Although it is true that the incidence of migraine, cluster, and tension headache decreases after age 50, headache continues to be a major problem for many people. The vast majority of patients with headaches after age 50 have had pre-existing migraine, tension, or cluster headache, but a significant number of people begin suffering from headache in their 50s and 60s.
When headache begins de novo in adults, a workup is usually indicated, and this is particularly true with advancing age. Intracranial pathology, giant cell arteritis, thrombotic cerebrovascular disease, meningitis, and hypertension
need to to be excluded. In addition, cervical spine disorders may play a role in this age population. Systemic disease, such as chronic renal disease, anemia, and respiratory disorders contribute to headache. The effect of various medications need to be considered as well.
The presence of focal neurologic symptoms requires investigation. A workup is indicated when pre-existing headache patterns change dramatically. It is a very difficult situation in patients with a long history of migraine who have had an MRI scan in the past, and now develop new intracranial pathology.
Cervical spine disease may contribute to headache. However, this is generally overdiagnosed, as cervical radiologic changes are very common after age 50. Headache of cervical origin is usually occipital (back of the head) in location and is often described as a dull ache. However, tension headaches may occur in this location, and it may be difficult to differentiate between the two. Unfortunately, treatment directed at the cervical spine usually leads to less than satisfactory results. Although physical therapy and anti-inflammatories may help, they are often disappointing.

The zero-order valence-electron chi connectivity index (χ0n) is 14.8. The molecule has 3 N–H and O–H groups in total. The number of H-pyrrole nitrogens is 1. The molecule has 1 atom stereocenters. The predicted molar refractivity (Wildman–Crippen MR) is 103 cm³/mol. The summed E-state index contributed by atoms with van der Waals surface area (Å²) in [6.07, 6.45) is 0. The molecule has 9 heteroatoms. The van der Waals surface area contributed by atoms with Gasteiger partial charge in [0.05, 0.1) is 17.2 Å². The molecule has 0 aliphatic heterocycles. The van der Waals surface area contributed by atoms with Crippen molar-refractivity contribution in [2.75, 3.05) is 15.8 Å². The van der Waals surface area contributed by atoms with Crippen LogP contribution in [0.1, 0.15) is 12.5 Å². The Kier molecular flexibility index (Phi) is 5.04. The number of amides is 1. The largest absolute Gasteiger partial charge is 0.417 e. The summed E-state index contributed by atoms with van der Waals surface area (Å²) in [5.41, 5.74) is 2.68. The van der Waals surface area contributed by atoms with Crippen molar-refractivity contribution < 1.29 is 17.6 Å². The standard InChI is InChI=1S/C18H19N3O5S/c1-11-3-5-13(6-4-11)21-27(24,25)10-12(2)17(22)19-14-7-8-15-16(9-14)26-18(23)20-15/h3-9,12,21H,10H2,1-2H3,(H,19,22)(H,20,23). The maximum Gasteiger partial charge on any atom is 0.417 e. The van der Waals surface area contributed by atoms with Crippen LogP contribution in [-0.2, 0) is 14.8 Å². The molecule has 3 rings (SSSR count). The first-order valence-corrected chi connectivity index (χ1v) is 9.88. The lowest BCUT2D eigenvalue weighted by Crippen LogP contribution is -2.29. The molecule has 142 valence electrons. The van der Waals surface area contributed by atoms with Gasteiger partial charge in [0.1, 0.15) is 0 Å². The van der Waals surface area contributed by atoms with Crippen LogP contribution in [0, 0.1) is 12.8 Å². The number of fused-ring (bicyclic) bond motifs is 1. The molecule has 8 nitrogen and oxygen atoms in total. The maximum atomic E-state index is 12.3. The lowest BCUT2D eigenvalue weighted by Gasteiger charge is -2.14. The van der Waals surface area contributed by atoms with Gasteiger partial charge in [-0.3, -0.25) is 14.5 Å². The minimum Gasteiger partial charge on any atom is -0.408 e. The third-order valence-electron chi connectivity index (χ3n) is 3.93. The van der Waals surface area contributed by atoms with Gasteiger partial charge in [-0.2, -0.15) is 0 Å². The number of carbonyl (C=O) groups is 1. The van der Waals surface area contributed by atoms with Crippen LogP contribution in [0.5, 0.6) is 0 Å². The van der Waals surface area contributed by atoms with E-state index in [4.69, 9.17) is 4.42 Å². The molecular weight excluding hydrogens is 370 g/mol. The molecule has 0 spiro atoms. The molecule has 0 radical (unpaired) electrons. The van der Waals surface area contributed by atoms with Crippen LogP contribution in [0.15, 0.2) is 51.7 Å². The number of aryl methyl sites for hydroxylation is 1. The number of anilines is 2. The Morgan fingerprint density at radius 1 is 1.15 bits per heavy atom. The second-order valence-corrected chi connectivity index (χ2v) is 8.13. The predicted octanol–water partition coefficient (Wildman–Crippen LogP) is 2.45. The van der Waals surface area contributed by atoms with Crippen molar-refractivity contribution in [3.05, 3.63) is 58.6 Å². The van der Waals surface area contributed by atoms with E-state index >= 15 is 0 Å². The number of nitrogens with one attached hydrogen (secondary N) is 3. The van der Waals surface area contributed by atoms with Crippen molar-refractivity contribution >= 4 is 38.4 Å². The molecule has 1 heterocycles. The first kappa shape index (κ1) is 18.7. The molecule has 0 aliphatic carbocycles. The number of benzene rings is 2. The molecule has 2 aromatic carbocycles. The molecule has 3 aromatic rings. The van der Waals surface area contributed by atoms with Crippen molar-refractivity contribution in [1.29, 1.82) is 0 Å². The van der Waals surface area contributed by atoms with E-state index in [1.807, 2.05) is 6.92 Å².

Patients may experience migraine aura without the headache. These aura need to be distinguished from transient ischemic (deficient blood supply) attacks. Depression may exacerbate headache, and the antidepressants often decrease both the headache and the depression. However, the mechanism of action of the antidepressants for headache is usually independent of the antidepressant effect.
The primary headache types after age 50 or 60 are the same as in younger ages; migraine, tension, and cluster. The principles of treatment remain the same; however, in an older population, medication choices are somewhat limited. Anti-inflammatories are used less often because of increased renal and GI toxicity. We use lesser doses with many medications. Ergotamine, with the exception of DHE-45, are generally not employed. Sumatriptan (Imitrex) injections have been valuable in patients under age 65.